Testing potential developers and spotting bad PHP

I recently spent a considerable amount of time interviewing candidates for a Senior Developer role. One of the main things I wanted to be sure of before they even passed the first interview was that they knew how to write clean, secure code.

Rather than take a large slice of time out in the first interview to *create* such code, I decided to write a piece of well-meaning but lethally dangerous PHP code such as a beginner might create, and ask for their comments on it. Now that I've finished interviewing (for this batch of developers at least) I thought I'd release that code with annotations.

It should be a useful example to anyone who wants to make their PHP secure, as it displays most of the common PHP security mistakes in about 40 lines, as well as a few more general beginner's errors.

I found out a number of very interesting things while interviewing:

  • Giving interviews is (by the 10th or so) harder work than taking them.

  • A lot of candidates assume that a "Senior PHP Developer" is a project manager who doesn't need to be able to understand or audit the code produced by his* minions.

  • Far too many "Senior Developers" with significant commercial experience don't know about security issues. This probably explains why so many websites get hacked.

  • The greater a candidate's involvement in the online community, the more they tended to know and care about security. One of the key things I was looking for was developers for whom PHP was more than a 9-5 job, and this experience very much justified that requirement.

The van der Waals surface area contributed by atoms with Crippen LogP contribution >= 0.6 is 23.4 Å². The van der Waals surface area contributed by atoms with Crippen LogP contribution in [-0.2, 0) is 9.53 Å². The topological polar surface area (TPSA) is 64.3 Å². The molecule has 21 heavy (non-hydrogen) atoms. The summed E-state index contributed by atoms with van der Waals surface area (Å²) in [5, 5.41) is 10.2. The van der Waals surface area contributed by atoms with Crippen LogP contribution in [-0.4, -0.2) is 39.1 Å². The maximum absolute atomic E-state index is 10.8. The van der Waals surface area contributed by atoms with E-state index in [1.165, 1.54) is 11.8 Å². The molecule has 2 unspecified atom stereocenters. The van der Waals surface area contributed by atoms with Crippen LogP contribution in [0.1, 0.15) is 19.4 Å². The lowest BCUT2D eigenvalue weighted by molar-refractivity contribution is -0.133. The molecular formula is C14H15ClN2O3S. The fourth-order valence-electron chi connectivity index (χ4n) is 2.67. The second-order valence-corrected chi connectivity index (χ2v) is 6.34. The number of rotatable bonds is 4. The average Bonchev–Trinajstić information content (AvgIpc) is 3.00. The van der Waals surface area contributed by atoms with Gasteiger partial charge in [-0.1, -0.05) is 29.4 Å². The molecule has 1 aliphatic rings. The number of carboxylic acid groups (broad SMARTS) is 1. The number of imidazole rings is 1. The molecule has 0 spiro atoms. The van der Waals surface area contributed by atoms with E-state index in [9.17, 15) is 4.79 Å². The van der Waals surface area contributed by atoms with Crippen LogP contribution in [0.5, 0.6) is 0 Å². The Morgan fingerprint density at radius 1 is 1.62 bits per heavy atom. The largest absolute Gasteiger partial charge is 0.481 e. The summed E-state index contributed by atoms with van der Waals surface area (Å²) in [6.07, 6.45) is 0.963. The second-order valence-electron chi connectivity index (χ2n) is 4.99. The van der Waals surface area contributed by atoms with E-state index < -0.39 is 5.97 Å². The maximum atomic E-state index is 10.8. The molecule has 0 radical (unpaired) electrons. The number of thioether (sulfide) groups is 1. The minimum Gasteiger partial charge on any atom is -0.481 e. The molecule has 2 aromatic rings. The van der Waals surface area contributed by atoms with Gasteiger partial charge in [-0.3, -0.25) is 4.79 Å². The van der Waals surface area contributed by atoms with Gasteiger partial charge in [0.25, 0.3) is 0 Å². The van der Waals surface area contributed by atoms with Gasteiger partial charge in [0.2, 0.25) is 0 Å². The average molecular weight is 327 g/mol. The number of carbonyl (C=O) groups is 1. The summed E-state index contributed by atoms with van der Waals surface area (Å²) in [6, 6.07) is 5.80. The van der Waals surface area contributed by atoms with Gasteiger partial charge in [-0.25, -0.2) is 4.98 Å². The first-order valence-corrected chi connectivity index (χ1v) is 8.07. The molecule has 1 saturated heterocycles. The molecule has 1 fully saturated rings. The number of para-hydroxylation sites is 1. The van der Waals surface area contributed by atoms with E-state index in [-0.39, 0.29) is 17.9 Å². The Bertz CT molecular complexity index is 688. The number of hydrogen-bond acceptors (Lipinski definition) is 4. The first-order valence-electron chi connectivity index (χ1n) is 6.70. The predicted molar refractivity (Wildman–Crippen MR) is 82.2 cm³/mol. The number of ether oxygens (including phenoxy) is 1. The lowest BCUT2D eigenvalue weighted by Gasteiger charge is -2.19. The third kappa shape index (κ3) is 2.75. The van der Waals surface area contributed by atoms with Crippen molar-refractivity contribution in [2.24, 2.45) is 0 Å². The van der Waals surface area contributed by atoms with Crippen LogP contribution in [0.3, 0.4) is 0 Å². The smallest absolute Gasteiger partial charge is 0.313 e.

As it happens I found out more about each candidate's security knowledge in the 10-15 minutes this test took than from 2-3 hours of pair coding in the second round interviews. From that, however, I learned a lot more about their own coding styles and personalities.

The moral of the story? Never hire a coder from his CV; make sure he's taken a real-world technical test first, with someone who can really evaluate the results at a higher technical level. Personally I'm unconvinced by memory-test, learn-by-rote certifications that are evaluated by computers; I'd rather draw my own conclusions about a developer.

* There were no female candidates. Coding, it seems, is still very male-dominated.

Posted by parsingphase, 2006-04-15 11:03

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